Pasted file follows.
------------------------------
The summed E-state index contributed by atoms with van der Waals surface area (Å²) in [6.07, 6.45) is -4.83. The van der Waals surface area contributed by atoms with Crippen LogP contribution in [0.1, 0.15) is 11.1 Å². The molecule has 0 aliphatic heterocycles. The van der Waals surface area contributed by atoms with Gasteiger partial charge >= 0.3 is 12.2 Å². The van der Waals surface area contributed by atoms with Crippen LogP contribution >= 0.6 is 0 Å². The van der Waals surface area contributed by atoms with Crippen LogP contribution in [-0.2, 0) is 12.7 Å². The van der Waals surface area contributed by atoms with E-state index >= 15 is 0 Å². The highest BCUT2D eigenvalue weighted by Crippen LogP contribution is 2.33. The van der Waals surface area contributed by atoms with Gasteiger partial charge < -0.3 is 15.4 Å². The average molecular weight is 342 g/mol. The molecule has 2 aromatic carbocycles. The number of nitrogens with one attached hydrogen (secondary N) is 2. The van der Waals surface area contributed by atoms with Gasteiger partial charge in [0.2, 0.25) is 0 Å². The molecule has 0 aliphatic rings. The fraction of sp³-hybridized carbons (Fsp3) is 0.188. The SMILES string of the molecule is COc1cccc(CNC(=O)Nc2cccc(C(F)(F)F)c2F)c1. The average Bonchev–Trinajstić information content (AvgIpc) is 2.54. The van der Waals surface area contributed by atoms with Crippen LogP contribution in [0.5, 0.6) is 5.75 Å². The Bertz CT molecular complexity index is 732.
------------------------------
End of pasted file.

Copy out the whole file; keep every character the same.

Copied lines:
The summed E-state index contributed by atoms with van der Waals surface area (Å²) in [6.07, 6.45) is -4.83. The van der Waals surface area contributed by atoms with Crippen LogP contribution in [0.1, 0.15) is 11.1 Å². The molecule has 0 aliphatic heterocycles. The van der Waals surface area contributed by atoms with Gasteiger partial charge >= 0.3 is 12.2 Å². The van der Waals surface area contributed by atoms with Crippen LogP contribution >= 0.6 is 0 Å². The van der Waals surface area contributed by atoms with Crippen LogP contribution in [-0.2, 0) is 12.7 Å². The van der Waals surface area contributed by atoms with E-state index >= 15 is 0 Å². The highest BCUT2D eigenvalue weighted by Crippen LogP contribution is 2.33. The van der Waals surface area contributed by atoms with Gasteiger partial charge < -0.3 is 15.4 Å². The average molecular weight is 342 g/mol. The molecule has 2 aromatic carbocycles. The number of nitrogens with one attached hydrogen (secondary N) is 2. The van der Waals surface area contributed by atoms with Gasteiger partial charge in [0.2, 0.25) is 0 Å². The molecule has 0 aliphatic rings. The fraction of sp³-hybridized carbons (Fsp3) is 0.188. The SMILES string of the molecule is COc1cccc(CNC(=O)Nc2cccc(C(F)(F)F)c2F)c1. The average Bonchev–Trinajstić information content (AvgIpc) is 2.54. The van der Waals surface area contributed by atoms with Crippen LogP contribution in [0.5, 0.6) is 5.75 Å². The Bertz CT molecular complexity index is 732.